Abstract: In 2016, the Glenview Preserve was purchased by the Adirondack Land Trust, with a goal to maintain and preserve the two agricultural fields on the property. The farmer that leases the two fields from the Adirondack Land Trust will have to use sustainable farming methods to farm the fields, so that the biodiversity of the fields and also the Bloomingdale Bog are protected. There are three different farming intensities, which are low intensity, medium intensity and high intensity. The farmer should use low intensity farming because if the farmer used high intensity the ecosystems that are present on the Glenview Preserve property would be severely impacted. The farmer will most likely maintain the current fields by mowing the fields with a mowing machine, which has negative impacts on the land such as soil compaction. With the types of soil that the agriculture fields have, it is advised that the current fields remain hay fields and that different grasses and legumes that benefit the farmer’s livestock are grown. The farmer that leases the property from Adirondack Land Trust will have to decide if they will use draft horses, modern haying equipment or a mix of both to harvest the hay fields. No matter which way they choose to harvest the hay fields they will have to be sustainable, be able to develop ways to preserve the grassland bird species and maintain the Adirondack hayscape.
Access: No
Literary Rights: On
Major: Natural Resources Conservation and Management
Year: 2018
File Attachments: The Author has selected not to publish this complete work.
Authors: Dustin Clark

The Glenview Preserve Management Plan

Fri, 12/14/2018 - 19:43
Abstract: Abstract: The 238- acre Glenview Preserve consists of forests and fields located within Harrietstown, NY. The Adirondack Land Trust has purchased this land in order to restore, protect, and improve the land while utilizing it to its maximum potential. Our study investigates the best possible ways to make their goals reality. We will be looking into detail on how we can encourage human activity while still protecting the beautiful land from poor human practices. We will also be discussing the best possible ways to improve the land for wildlife. Here we will go into detail on how to make improvements for both the forest and the bog, these modifications will help make the land more suitable for wildlife. Our final goal will transform this land into a wonderful creation where wildlife can congregate together by using the land in the best way possible.
Access: Yes
Literary Rights: On
Major: Natural Resources Conservation and Management
Year: 2018
File Attachments: Capstone .docx
Authors: Brandon Dummitt
Alex Meyer
Robert Lutz

Conservation Easements

Fri, 12/14/2018 - 23:16
Abstract: The privatization of land through conservation easements serve an important role of protecting biodiversity and ecosystem services across various landscapes. This research investigated the purposes of conservation easements, how they are acquired, and the importance of strong landowner relationships and yearly monitoring. Numerous peer-reviewed articles and websites were analyzed for this research in addition to interviews with three participants, each at different land trusts (Harris Center for Conservation Education, The Nature Conservancy, and the Adirondack Land Trust). However, despite the interviewees working at different organizations, the process of easement acquisition and overall thoughts on conservation easements were very similar. My own experience as a Conservation Easement Monitor was also applied to this research, and two examples of completed monitoring reports from my time at the Harris Center accompany this document. Furthermore, this study suggests the need of individuals becoming involved with conservation easements either through volunteering, interning, or having their property become an easement at participating organizations.
Access: Yes
Literary Rights: On
Major: Natural Resources Conservation and Management
Year: 2018
Authors: Nicole DeCarolis

A study of how different liquids affect the fermentation process in breads.

Sun, 05/07/2017 - 14:41
Abstract: We all know that different liquids have different densities and will affect any product you are making in a unique way than the other. But how exactly do different liquids affect the fermentation of yeast in a bread dough. In this paper, I will go on to tell you about five different liquids and the type of bread I chose to use for the trials. I will also go into why I chose that type of bread and touch on the history of it.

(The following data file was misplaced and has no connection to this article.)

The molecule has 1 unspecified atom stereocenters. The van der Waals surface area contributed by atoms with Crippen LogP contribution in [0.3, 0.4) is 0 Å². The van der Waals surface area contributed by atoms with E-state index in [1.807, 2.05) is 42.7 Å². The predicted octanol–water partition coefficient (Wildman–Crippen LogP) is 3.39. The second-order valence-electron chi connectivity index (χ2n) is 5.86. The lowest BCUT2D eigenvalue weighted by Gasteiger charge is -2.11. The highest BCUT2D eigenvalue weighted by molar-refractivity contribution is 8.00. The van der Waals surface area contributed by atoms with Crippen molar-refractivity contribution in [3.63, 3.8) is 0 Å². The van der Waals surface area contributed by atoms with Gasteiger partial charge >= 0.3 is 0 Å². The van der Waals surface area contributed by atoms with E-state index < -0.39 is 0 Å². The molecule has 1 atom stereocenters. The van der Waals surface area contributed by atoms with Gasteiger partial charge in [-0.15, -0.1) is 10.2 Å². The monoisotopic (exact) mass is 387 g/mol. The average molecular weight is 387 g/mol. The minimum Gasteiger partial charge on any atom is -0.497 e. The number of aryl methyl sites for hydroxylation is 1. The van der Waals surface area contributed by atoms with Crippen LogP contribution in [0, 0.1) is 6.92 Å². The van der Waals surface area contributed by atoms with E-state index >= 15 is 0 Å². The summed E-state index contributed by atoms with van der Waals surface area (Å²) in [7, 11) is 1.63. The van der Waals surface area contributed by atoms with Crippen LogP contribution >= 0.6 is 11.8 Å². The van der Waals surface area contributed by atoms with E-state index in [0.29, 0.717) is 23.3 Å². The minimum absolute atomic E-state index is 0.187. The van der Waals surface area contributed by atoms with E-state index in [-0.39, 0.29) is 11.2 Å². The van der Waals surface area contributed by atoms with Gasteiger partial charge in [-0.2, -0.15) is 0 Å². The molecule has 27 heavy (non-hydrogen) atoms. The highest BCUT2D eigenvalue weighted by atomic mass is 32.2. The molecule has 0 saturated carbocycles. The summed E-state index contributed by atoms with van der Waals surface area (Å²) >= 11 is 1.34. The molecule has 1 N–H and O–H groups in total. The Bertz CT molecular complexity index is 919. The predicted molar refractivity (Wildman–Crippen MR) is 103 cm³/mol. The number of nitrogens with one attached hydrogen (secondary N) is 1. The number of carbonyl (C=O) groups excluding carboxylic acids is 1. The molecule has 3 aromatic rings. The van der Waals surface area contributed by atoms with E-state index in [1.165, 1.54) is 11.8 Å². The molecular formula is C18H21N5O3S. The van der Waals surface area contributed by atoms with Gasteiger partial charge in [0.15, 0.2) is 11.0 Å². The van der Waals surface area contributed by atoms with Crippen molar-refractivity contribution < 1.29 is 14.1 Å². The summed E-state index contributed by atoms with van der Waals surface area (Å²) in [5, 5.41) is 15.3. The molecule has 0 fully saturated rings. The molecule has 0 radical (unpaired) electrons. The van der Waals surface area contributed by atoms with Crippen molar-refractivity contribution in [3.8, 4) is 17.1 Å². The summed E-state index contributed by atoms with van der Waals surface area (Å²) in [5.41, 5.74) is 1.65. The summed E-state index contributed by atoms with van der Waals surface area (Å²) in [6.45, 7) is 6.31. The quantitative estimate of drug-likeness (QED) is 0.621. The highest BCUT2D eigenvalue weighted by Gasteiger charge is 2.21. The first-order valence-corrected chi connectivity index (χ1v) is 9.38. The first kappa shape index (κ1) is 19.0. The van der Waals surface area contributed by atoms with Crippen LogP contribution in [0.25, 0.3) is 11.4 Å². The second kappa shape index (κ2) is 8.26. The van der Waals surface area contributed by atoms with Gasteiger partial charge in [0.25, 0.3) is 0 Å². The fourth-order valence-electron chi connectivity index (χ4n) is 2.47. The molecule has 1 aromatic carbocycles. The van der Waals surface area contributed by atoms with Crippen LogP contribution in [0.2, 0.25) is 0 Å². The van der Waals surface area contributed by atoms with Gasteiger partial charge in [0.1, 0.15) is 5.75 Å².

Access: Yes
Literary Rights: On
Major: Baking and Pastry Arts, Baking Arts and Service Management
Year: 2017
Authors: Kassede Andriola

Developing A Wildlife Teaching Collection

Wed, 12/06/2017 - 13:14
Abstract: Wildlife specimens hold significant scientific and educational value at Paul Smith’s College through the preservation of essential biological information. Specimens allow for the better understanding of the past and present conditions of a species, and are a valuable teaching tool for all-inclusive wildlife education. However important, it is apparent that the accumulation of wildlife specimens is insufficient due to a lack of education surrounding the preservation of specimens and methods pertaining to the development of a specimen collection. In response, the procedural framework surrounding standard specimen preparation practices was analyzed and adjusted in order meet the specific needs of the institution. A comprehensive procedural manual was created with the intention of making specimen preparation a more approachable task for interested students, as well as to ensure continual growth of the wildlife teaching collection at Paul Smith’s College.
Access: Yes
Literary Rights: On
Major: Environmental Sciences
Year: 2017
Authors: Jacob McCourt, Benjamin Wrazen

Comparison of Fine and Coarse Organic Matter Among Levels of Shoreline Impact: Implications for Ecological Restoration

Mon, 05/01/2017 - 15:24
Abstract: Human lake shoreline development has been shown to have impacts on the dynamics of the lakeshore. Such dynamics include the riparian and littoral zones interactions; the complexity, abundance, and residence time of large woody debris; organic matter/detritus, and food webs for fish, birds, and macroinvertebrates. Understanding such dynamics, and the impacts of human development, are important when attempting to restore the shoreline through the process of ecological restoration. The objectives of the study were, (1) to compare the amount of organic matter (smaller than sticks, branches, logs, and trees) among three levels of impact (impacted, minimally impacted, and benchmark), (2) to compare the amounts of CPOM and FPOM among the three levels of impact. The field data was collected using a modified design of sediment corer. A total of 63 samples were taken and the results clearly showed that the reference (benchmark) site had a much higher accumulation of organic sediment along the shoreline. Also, the data analysis also showed that there was virtually no measurable FPOM among the impacted and minimally impacted sites, but among the references sites it was more abundant than CPOM, which was opposite from the impacted and minimally impacted sites.
Access: Yes
Literary Rights: On
Major: Environmental Sciences
Year: 2017
File Attachments: Final_Morrill.docx
Authors: John Morrill